The engine is chain-driven, so no cambelts to swap, but turbos can crack, intercoolers can leak, brake discs, suspension springs, dampers and bushes all wear, and the clutch puts up with a lot of abuse thanks to all that power and torque and the immense four-wheel-drive traction: ‘You can quickly get into five-figure preparation bills, so make sure to buy from an experienced source,’ says Daly.

However, it’s an inherently strong car, with a major service due every 24,000 miles or four years, and while that clutch replacement can cost £2000, it’s good for up to 40,000 miles.

1996 Porsche 911 Turbo Specifications

Engine 3608cc air-cooled flat-six, OHC per bank, Bosch DME fuel injection and management, twin intercooled KKK K-16 turbochargers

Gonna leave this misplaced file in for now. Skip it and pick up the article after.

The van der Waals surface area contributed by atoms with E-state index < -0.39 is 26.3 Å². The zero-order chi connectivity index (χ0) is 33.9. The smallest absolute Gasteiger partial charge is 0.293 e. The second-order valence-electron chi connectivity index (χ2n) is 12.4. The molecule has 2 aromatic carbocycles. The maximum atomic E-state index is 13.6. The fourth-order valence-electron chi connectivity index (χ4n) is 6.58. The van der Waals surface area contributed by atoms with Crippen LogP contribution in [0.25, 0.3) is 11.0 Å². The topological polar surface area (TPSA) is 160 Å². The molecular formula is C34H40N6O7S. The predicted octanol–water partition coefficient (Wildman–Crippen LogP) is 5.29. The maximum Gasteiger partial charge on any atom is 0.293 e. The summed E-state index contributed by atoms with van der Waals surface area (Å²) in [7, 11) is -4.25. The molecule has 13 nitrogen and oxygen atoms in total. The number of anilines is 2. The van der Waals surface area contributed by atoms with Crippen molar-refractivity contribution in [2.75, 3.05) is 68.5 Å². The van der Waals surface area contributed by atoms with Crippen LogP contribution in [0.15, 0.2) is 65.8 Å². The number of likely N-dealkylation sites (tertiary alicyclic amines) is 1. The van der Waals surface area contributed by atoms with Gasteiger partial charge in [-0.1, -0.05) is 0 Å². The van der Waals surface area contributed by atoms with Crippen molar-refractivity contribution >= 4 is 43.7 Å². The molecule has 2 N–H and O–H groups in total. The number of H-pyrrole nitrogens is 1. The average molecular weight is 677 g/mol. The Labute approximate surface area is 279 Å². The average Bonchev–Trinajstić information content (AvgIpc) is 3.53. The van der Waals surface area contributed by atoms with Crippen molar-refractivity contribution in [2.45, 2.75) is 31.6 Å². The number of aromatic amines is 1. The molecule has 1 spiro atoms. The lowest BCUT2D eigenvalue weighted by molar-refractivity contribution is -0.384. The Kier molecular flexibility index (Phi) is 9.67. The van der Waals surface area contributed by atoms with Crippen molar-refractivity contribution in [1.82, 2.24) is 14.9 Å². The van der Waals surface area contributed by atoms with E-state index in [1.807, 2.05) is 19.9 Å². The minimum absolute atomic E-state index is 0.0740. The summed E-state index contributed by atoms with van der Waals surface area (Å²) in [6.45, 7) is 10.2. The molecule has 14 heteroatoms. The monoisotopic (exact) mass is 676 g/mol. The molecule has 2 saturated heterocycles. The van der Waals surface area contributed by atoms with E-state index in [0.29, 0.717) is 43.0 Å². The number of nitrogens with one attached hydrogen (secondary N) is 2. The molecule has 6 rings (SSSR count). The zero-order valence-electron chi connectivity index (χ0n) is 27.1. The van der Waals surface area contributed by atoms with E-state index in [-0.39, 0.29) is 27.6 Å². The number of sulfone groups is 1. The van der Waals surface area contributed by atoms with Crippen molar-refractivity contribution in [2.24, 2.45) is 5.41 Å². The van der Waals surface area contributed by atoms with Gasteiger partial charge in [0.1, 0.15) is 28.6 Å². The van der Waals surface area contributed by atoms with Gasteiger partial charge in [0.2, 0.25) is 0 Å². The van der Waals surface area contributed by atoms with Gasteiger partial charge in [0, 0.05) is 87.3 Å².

Power 408bhp @ 5750rpm
Torque 398lb ft @ 4500rpm
Transmission Six-speed manual, four-wheel drive
Steering Rack and pinion, power-assisted
Suspension Front: MacPherson struts, coil springs, anti-roll bar. Rear: multi-link, coil springs, telescopic dampers, anti-roll bar
Brakes Vented discs, ABS
Weight 1498kg
Top speed 181mph
0-62mph 4.4sec